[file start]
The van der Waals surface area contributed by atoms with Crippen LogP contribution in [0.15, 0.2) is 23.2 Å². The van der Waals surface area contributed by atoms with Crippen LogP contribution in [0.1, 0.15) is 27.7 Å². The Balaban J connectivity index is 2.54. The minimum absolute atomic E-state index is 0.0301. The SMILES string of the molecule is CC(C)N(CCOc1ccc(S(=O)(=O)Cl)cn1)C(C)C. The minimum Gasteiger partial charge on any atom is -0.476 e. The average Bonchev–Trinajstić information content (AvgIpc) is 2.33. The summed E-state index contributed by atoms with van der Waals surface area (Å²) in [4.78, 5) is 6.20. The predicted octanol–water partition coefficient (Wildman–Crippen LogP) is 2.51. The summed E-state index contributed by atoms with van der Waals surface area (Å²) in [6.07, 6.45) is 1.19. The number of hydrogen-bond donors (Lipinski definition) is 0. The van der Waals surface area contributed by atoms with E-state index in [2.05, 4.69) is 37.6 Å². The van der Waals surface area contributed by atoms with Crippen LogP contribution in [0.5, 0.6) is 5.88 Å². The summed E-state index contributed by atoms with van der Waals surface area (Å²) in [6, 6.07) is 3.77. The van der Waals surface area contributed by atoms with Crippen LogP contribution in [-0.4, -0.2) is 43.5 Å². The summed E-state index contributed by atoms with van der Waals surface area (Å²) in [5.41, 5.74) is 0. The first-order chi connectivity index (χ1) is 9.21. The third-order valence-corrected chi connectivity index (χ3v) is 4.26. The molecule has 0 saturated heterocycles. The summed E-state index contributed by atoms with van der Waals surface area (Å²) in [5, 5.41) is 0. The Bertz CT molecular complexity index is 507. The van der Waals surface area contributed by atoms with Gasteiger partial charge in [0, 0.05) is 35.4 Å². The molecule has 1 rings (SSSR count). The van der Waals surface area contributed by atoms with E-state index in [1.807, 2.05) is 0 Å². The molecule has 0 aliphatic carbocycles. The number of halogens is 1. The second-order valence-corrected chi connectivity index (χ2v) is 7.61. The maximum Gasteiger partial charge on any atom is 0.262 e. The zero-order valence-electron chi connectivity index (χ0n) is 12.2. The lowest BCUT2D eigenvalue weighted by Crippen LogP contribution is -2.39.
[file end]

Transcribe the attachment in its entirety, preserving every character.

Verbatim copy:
The van der Waals surface area contributed by atoms with Crippen LogP contribution in [0.15, 0.2) is 23.2 Å². The van der Waals surface area contributed by atoms with Crippen LogP contribution in [0.1, 0.15) is 27.7 Å². The Balaban J connectivity index is 2.54. The minimum absolute atomic E-state index is 0.0301. The SMILES string of the molecule is CC(C)N(CCOc1ccc(S(=O)(=O)Cl)cn1)C(C)C. The minimum Gasteiger partial charge on any atom is -0.476 e. The average Bonchev–Trinajstić information content (AvgIpc) is 2.33. The summed E-state index contributed by atoms with van der Waals surface area (Å²) in [4.78, 5) is 6.20. The predicted octanol–water partition coefficient (Wildman–Crippen LogP) is 2.51. The summed E-state index contributed by atoms with van der Waals surface area (Å²) in [6.07, 6.45) is 1.19. The number of hydrogen-bond donors (Lipinski definition) is 0. The van der Waals surface area contributed by atoms with E-state index in [2.05, 4.69) is 37.6 Å². The van der Waals surface area contributed by atoms with Crippen LogP contribution in [0.5, 0.6) is 5.88 Å². The summed E-state index contributed by atoms with van der Waals surface area (Å²) in [6, 6.07) is 3.77. The van der Waals surface area contributed by atoms with Crippen LogP contribution in [-0.4, -0.2) is 43.5 Å². The summed E-state index contributed by atoms with van der Waals surface area (Å²) in [5.41, 5.74) is 0. The first-order chi connectivity index (χ1) is 9.21. The third-order valence-corrected chi connectivity index (χ3v) is 4.26. The molecule has 0 saturated heterocycles. The summed E-state index contributed by atoms with van der Waals surface area (Å²) in [5, 5.41) is 0. The Bertz CT molecular complexity index is 507. The van der Waals surface area contributed by atoms with Gasteiger partial charge in [0, 0.05) is 35.4 Å². The molecule has 1 rings (SSSR count). The van der Waals surface area contributed by atoms with E-state index in [1.807, 2.05) is 0 Å². The molecule has 0 aliphatic carbocycles. The number of halogens is 1. The second-order valence-corrected chi connectivity index (χ2v) is 7.61. The maximum Gasteiger partial charge on any atom is 0.262 e. The zero-order valence-electron chi connectivity index (χ0n) is 12.2. The lowest BCUT2D eigenvalue weighted by Crippen LogP contribution is -2.39.